There, you’ll see the regular Excel formulas that you are familiar with, but these are currently held specifically for this PivotTable. Under the ‘Summarize value field by’ section, select Average instead of Sum and press OK.
Immediately, you’ll find your analysis to be changed into the average of the salary for each position. All there is left to do now is to sort the salary down from highest to lowest with the positions following accordingly.
Look at the top of your Job Title column where you’ll find a Down arrow next to the Row Labels text. Click that, and from the drop down select ‘More Sort Options….’.
There, select Descending (A to Z) by: Average of Annual Salary instead of Job Title, since we’re looking to sort by highest paying position to lowest gradually. Hit OK to have the final result!
Here, you can see that the Vice President position earns the highest with Director at second and Sr. Manager at third. This is something I analyzed within 30 seconds! Imagine how fast you’ll be able to draw out specific information from gigantic data sets as such!
[ Advice: If you’re working with a large data set, have the Defer Layout Update box selected, otherwise each alteration you make will automatically update the PivotTable that might slow your computer down. With this selected, click on Update whenever you feel you’re satisfied with your organizing. ]
Visualizing Data With Pivot Table
Like the charts in Excel, PivotTable lets you utilize these charts from the PivotTable Analyze tab at the top which only appears once you have your PivotTable selected.
Using these charts, you can easily create visual presentations of your data analysis to make easier and direct understanding of numeric values without having to dig too deep into it and spending excessive amounts of time.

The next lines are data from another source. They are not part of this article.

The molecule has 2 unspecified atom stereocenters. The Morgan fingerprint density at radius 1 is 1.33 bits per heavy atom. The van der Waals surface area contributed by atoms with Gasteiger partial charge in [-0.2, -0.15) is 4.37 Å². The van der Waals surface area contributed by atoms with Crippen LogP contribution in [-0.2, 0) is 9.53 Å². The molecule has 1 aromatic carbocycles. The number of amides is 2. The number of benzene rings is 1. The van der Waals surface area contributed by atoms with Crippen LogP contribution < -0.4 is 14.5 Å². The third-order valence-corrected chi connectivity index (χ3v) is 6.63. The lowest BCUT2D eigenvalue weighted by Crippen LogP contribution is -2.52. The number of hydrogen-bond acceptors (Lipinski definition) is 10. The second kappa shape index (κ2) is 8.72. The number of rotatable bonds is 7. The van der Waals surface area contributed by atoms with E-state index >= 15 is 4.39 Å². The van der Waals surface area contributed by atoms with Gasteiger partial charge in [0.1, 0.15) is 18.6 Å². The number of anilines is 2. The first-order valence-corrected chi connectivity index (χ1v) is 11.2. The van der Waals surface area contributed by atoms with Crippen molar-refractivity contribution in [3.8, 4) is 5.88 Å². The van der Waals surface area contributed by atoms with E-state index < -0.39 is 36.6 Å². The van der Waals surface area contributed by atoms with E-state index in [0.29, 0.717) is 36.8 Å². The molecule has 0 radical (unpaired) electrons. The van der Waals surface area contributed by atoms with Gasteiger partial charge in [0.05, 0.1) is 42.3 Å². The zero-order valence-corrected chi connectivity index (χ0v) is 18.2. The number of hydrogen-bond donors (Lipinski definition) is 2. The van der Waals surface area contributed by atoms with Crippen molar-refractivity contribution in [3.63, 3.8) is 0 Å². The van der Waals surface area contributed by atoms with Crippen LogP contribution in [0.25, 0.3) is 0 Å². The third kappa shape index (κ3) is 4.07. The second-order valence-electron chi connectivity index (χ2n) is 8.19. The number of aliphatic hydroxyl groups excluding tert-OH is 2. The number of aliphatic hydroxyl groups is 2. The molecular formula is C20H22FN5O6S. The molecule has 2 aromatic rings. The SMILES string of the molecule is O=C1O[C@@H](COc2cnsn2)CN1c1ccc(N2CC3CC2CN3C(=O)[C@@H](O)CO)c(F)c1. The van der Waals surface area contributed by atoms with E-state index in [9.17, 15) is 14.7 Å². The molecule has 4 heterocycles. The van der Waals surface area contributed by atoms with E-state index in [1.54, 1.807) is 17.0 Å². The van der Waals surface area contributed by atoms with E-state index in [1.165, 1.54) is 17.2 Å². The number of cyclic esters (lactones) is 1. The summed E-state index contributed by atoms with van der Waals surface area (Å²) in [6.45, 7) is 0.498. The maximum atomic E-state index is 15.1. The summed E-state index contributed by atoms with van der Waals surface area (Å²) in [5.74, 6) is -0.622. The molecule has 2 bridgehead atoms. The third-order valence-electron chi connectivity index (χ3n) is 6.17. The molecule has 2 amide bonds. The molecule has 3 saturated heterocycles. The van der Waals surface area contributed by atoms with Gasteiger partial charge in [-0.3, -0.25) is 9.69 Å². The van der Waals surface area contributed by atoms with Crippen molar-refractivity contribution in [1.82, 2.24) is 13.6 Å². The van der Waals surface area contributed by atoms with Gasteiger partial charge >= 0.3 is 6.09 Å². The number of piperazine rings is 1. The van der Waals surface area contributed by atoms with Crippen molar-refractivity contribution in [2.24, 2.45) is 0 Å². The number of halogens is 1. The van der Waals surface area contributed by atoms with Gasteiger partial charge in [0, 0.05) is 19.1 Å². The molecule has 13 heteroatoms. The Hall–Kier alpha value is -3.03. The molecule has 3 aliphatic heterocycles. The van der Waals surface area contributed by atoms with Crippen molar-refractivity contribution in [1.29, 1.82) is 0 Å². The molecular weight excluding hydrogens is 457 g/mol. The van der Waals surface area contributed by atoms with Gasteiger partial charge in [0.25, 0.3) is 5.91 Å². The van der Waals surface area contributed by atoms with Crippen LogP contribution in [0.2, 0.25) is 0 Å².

Let me show you this chart utilization with a couple of examples. For the first one, I’ll be using the Job Title against Salary Average data to visually present the earning discrepancies between positions in that organization.
Having the PivotTable highlighted, click PivotChart at the top-right portion of your Excel interface. This will let you choose between all the regular charts Excel has in store.
For such kind of analyzed data, I prefer to have the Bar Graph to present this information better than most other charts. So, I’ll simply select Bar from the left tab and pick Clustered Bar.
Once I hit OK, it’ll generate the Bar graph depicting the salary by position with the bars showing who earns the highest and by how much, and how large the discrepancy is.
This way, you’ll be able to understand your analyzed data through a visual medium only in a matter of seconds! Mind-blowing, isn’t it?
Advantages Of Pivot Tables
Although I’ve stressed on most of the advantages of Pivot Tables in Excel in my previous sections, there are a few more positives that I wanted to mention about this handy feature:
- You can produce different types of analysis with the same data set simultaneously using PivotTable without messing up the original data
- It can help with your databasing tasks as well, since it organizes data from a wide range of scattered information
- While working on PivotTable in MS Excel, you can export the table data via any SQL export
- You’ll be able to create Pivot Table analysis from external data sources in a matter of seconds
So you see, this tool is made for increasing efficiency and saving time. And with unique and creative approaches, you can present your data in such a way that no one ever had anticipated before!
I’ve now reached the very end of this article. From my explanations, you have learned how you can maneuver your Pivot Tables in Excel into delivering large data set analysis in the quickest possible way.
I tried my best to be thorough about each of the parts so that Excel beginners can pick up on this as well. With the visual aids and Excel Sheet I’ve provided in this article, there actually is little room for further clarification.
Also, the visual parts of Pivot Tables are great ways to demonstrate your data without messing up the minds of the recipients. Pivot Table lets you do all that almost effortlessly, you’ll only need to spend some time practicing it to perfection.